21 July 1997 00:00 [Source: ICB]
DuPont's Tioxide acquisition has fulfilled the US group's long-held ambition - a manufacturing base for TiO2 in Europe. But this $750m purchase provides so much more - an unassailable leadership position in the European market - with a 37% market share, and the Asian market - where it now has a 30% share. The combined company has just short of 40% of global TiO2 production capacity.
Titanium dioxide has been a poor performer for much of the decade. Prices have been consistently below reinvestment economics, and when DuPont announced its purchase last week, most of the industry, including Tioxide, had been losing money since the second half of 1996 with little respite expected for 1997. So far market prices average below 1996 levels in spite of two consecutive price hikes in the second and third quarters this year, and most TiO2 businesses, apart. from DuPont, expect to be in the red for 1997.
'Both customers and producers win from this move,' was another producer's response. 'DuPont's increased market strength should, in this stronger market, help prices move up to levels where other producers can break even.' Customers win because 'only DuPont will be in a position to reinvest and customers are going to be crying out for material in two years time.' Jim Fisher of US consultancy IBMA believes customers in Europe and Asia will benefit from growing availability of new chloride-based grades and that DuPont will convert some sulphate plants to chloride over time.
The timing could be very good, if prices have now bottomed out. DuPont's Ian Edwards, director of white pigments, Europe, Middle East and Africa, believes they have, and that 7% demand growth and product shortages suggest consultants' estimates of 500 000 tonne/year global overcapacity are much too high. 'There is no spare capacity for the best products. Chloride is sold out,' he claims. However, Fisher warns high global demand growth is largely the result of inventory build ahead of price hikes, and demand could soften by the end of the year.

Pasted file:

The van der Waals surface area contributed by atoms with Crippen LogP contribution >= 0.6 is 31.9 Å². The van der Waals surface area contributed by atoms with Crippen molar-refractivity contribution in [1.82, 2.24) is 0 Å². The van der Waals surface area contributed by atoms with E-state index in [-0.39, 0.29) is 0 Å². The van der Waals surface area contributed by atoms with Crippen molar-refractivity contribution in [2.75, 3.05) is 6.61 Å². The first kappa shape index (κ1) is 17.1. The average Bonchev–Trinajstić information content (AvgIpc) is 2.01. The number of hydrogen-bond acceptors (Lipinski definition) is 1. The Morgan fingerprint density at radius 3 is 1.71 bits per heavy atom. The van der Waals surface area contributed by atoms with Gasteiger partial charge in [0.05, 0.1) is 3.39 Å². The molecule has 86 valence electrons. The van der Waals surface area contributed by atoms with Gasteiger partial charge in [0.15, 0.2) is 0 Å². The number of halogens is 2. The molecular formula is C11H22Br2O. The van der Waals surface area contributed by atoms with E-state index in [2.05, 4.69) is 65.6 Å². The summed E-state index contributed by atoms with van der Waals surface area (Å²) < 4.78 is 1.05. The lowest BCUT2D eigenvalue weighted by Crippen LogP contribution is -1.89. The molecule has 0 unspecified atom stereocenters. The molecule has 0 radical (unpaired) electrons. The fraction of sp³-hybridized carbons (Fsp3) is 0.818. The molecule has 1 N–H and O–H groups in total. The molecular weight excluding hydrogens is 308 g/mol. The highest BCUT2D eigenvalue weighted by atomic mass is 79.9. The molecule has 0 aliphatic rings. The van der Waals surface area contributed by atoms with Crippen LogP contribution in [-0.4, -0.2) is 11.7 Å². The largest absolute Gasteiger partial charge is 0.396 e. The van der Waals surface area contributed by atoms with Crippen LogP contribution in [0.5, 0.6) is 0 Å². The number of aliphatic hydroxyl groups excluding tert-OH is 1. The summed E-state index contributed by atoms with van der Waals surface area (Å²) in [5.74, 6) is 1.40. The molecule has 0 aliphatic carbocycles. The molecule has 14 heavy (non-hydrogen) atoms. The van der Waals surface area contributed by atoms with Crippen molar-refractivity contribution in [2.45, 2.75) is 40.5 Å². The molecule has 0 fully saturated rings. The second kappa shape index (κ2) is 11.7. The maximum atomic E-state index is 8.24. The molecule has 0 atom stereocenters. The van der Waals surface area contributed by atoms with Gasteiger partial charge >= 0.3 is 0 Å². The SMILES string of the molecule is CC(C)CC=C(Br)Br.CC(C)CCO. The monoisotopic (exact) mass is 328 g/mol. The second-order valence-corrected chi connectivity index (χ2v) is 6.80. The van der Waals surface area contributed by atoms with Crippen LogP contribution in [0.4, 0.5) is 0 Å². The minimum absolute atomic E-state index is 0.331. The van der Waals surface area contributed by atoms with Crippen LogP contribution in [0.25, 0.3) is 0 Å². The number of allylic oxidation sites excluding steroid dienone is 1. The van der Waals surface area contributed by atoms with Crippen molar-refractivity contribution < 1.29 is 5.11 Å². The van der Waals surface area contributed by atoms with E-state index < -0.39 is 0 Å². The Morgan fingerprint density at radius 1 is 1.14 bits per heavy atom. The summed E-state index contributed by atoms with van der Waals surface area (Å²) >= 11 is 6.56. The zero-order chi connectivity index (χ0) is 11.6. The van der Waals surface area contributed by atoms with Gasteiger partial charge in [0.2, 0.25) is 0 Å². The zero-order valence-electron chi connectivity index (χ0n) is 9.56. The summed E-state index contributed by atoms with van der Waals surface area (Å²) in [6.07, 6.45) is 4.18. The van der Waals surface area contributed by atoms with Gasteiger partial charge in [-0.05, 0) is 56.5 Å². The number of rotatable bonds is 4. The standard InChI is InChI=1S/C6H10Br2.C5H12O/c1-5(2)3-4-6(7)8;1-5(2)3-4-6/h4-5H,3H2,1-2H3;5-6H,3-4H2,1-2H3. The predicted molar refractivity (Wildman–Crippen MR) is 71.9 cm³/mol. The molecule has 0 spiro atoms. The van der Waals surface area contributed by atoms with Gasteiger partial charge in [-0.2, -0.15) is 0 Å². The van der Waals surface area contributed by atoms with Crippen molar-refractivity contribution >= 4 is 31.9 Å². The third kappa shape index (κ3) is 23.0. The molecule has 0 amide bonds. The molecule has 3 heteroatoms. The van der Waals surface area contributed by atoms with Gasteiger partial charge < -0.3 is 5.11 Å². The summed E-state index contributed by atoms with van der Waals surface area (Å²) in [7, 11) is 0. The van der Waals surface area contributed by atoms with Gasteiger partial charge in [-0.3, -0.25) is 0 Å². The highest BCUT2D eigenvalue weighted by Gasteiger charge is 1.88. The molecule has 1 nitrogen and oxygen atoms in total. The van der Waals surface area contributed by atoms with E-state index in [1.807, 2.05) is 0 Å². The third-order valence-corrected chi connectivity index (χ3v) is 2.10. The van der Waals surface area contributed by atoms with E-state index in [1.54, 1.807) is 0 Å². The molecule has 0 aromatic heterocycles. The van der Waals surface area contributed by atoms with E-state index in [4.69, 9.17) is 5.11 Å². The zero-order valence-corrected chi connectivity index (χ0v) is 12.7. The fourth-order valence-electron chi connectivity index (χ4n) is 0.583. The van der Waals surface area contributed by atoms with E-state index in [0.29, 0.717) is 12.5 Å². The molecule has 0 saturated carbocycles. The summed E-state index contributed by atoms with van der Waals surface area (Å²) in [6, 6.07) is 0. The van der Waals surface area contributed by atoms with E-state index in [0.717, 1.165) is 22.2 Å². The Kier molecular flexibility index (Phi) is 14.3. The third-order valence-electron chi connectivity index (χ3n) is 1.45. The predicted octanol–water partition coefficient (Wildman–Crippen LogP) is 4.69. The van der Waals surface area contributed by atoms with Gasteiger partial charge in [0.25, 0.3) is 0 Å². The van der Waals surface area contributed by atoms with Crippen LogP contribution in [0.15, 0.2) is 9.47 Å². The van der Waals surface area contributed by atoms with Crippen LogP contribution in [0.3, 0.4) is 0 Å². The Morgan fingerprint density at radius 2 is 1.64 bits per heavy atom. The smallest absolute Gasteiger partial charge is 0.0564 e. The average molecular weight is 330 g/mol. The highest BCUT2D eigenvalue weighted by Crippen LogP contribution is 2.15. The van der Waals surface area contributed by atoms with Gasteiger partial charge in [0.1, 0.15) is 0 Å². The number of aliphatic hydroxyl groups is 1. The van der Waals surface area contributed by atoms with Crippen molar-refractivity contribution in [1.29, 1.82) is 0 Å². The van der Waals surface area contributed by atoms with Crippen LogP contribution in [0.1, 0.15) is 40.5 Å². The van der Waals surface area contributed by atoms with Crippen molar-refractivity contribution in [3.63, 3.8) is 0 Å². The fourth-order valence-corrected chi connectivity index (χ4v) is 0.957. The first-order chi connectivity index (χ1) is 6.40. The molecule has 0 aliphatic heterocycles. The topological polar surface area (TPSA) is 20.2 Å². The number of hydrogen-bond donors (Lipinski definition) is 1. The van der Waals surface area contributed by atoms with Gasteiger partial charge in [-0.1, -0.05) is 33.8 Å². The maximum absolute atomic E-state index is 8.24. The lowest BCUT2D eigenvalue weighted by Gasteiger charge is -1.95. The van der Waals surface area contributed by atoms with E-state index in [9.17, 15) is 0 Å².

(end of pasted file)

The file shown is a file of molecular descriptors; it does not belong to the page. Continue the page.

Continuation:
Tioxide was already the leading player in the European market with 25% plus market share, a chloride-route production base which DuPont can develop, 335 000 tonne/year sulphate production and a strong position in both northern and southern Europe. DuPont already had a 12% market share in Europe based on imported material. Kronos and Millennium area not very close number two and three respectively.
In the Asian marketplace, DuPont and Ishihara each have a 20% market share. Tioxide's is estimated around 10%. The deal once again propels DuPont into a clear leadership position with production facilities in Malaysia and Taiwan.
DuPont also benefits from Tioxide's traditionally strong position in the Middle East and African markets. Both the Asian and Middle East markets have suffered from wide price fluctuations in past years and players expect and hope DuPont's new strength will reduce price swings.
Synergies relate mainly to increased marketing strength and the ability of sales teams to carry the new wider product range, but Edwards also believes the increased purchasing power of the business across the sulphate and chloride technology will also work to their advantage.
|TIO2 PLANT CAPACITIES ('000 TONNE/YEAR)|
|Tioxide - all sulphate process except Greatham and Lake Charles|
|Lake Charles, LA, US||55||(Tioxide 50% stake in 110 000 tonne/
year plant not included in purchase)
|Pyewipe (Grimsby), UK||70|
|Teluk Kalung, Malaysia||50|
|Umbogintwini, S Africa||30||(Tioxide 60% stake in 50 000
|DuPont - all chloride process|
|Antioch, CA, US||40||(closure in October 1997)|
|DeLisle, MS, US||300|
|Edgemoor, DE, US||145|
|New Johnsonville, TN, US||305|
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